Baby Mary is Christened

As promised, a few photos of baby Mary in her christening gown. It looks a bit big, but my mother-in-law said that with the sash tied it fit just about right =)

Here’s precious baby Mary in her gown next to her mom’s first Holy Communion dress, from which it was made. Every bit of fabric and lace was from the original dress, except for the trim at the hem of the new gown, which came from the veil she wore with the Communion dress.

Both grandmothers and christening day.


Have a creative day!



Sewing for my first niece, Mary

I had the incredible privilege to welcome my first niece recently, and I wanted to give her an extra-special gift. So, with my mother-in-law’s help, I was given my sister-in-law’s first Holy Communion dress to use to make a christening gown for baby Mary. It was a full-on 90’s acetate wonder, and I wish I had taken a few more photos during the process, but what I have is below. I also worked with fleece for the first time to make a couple jackets for that chilly Irish weather. Everything pictured here was ready for her baby shower back in September. Baby Mary arrived late January, as expected. Sister-in-law and niece are doing great, and she was baptized on March 4th wearing the dress. Photos of that to come, with her mother’s permission =)



I started with a commercial pattern for a simple baby dress, altered the pleats out so that I had a basic dress with high waistline, and tried it out in broadcloth. Unfortunately, I had miscalculated something and the neckline was waaaaaay too wide, so I had to tweak that. Always do a muslin first! ūüėČ


This is the beauty I had to work with: 100% acetate, straight from the 90’s. It has a jewel neckline, back button placket, lace bodice with lace applique over the top chest, puffy sleeves, a basque waist with plastic pearl and lace peplum detailing, and a generous, creased hem.


the waist lace and pearl detailIMAG0850

The lace applique over the acetate-underlined lace bodiceIMAG0851

To deconstruct the dress, I carefully removed those gigantic puffy sleeves at their seams and worked the skirt free of the waist seam and plastic pearl trim. All of those seams were sewn and serged separately and it took me a really long time just to get all the seams apart without shredding the edges of the fabric. Somewhere in there I was able to carefully remove the beaded lace applique from the bodice without doing any damage to the lace fabric underneath.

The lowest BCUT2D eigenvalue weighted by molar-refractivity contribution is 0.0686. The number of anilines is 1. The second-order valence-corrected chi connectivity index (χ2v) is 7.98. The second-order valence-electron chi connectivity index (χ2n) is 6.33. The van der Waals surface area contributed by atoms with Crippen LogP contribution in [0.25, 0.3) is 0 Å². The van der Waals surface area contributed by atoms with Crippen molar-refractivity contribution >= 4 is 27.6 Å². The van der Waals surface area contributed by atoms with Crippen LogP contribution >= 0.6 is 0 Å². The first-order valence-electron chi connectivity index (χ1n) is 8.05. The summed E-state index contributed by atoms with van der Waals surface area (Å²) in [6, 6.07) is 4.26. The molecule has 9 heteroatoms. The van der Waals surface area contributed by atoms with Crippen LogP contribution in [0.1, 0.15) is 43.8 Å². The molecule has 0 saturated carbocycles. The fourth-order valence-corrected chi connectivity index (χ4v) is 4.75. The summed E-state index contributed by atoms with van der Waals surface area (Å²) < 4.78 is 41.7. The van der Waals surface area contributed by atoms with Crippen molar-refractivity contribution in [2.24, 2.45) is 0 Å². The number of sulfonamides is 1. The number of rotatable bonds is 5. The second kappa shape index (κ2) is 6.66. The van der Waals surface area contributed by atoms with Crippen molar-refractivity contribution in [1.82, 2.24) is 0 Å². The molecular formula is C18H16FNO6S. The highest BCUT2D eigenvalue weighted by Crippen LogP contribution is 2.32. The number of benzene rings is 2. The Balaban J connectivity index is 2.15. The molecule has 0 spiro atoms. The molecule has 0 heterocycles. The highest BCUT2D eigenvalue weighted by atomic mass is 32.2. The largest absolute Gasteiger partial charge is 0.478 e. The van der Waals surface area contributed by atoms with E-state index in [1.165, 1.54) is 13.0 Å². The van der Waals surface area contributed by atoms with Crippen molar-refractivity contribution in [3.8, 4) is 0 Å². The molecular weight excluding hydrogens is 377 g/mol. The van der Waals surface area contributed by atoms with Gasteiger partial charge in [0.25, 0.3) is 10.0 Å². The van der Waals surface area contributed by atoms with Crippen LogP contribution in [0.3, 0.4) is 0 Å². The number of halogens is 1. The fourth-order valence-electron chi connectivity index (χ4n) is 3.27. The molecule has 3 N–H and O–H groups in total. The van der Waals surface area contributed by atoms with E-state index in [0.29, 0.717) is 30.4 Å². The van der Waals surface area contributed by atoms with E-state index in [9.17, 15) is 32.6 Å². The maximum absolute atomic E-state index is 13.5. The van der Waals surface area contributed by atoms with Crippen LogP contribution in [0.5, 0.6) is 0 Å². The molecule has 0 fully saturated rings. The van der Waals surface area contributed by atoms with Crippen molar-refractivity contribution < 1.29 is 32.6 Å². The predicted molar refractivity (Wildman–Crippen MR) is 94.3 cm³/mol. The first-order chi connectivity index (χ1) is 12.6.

I had to do a little touching up with Shout on the hemline once I let it out, and with bleach on the applique, but it turned out pretty well.

My plan was to work WITH the dress as much as possible. Interestingly, the jewel neckline wasn’t that much bigger than the baby dress pattern, so I decided to preserve the neckline binding, back button placket and shoulder seams as-is and cut the bodice out of the dress in one piece.

Here you can see how I cut the entire bodice of the new dress out wile preserving the shoulder and neckline seams as well as the back buttons. Best. Idea. EVER. It saved a TON of work. I carefully pinned the lace so that it wouldn’t move while working with it.



You can see the lace “peplum”, the beaded trim, the intact sashes, the skirt, and the bodice appliques here. I wish I had more photos of the middle portion, but I just forgot to keep up.


You would think a little girl’s dress would be plenty long for a baby dress, but I had envisioned a flowing gown much longer than the baby, so I was faced with a choice: cut the top of the skirt straight across or fill in the triangle cutout created by the basque-shaped waist. I opted for the latter to preserve as much length as possible. I didn’t really do it quite right, or at least I think I could have done it better, but I decided to put the beaded appliques right over that part to hide the patch of extra fabric. That was interesting because the skirt was gathered at the waist, and the appliques overlapped both the flat bodice and the gathered skirt, I had to strategically hand-stitch every nook and cranny of the applique down to those gathers. That was the worst part of the entire project!

For the sleeves, I used the lace peplums. They were originally a length of rectangular lace that had been tapered in to complement the basque waist. So, I copied the tapered end of the lace onto the rectangular end at a length that would create a ruffle/cap sleeve.

The lace at the hem came from her veil, and I ended up using the plastic pearls as trim just below the neckline binding. It was the perfect length =)

Here’s the finished product at the baby shower with a photo of the mom-to-be wearing the original dress at her first Holy Communion.¬†IMG_2131_2

full-length close-up


From the back you can see the preserved buttons and buttonholes, which saved me a TON of time. You can also see that I inserted the original sashes into the side seams of the new dress.


A close-up of the bodice with pearl trim, peplum-turned-flutter sleeves, and the chest appliques now at the center waistline.


And those crazy puffy sleeves???? Yep! There was enough fabric for bloomers!


Being in a country with overall cool and dreary weather, I decided to also make a couple of fleece jackets. This is the smallest size of one commercial pattern and it’s big on her now even at 1 month old. I was really proud of myself for getting the ladybugs to all face the way I wanted with so little fabric (less than a yard remnant- much less than a yard if I remember correctly!)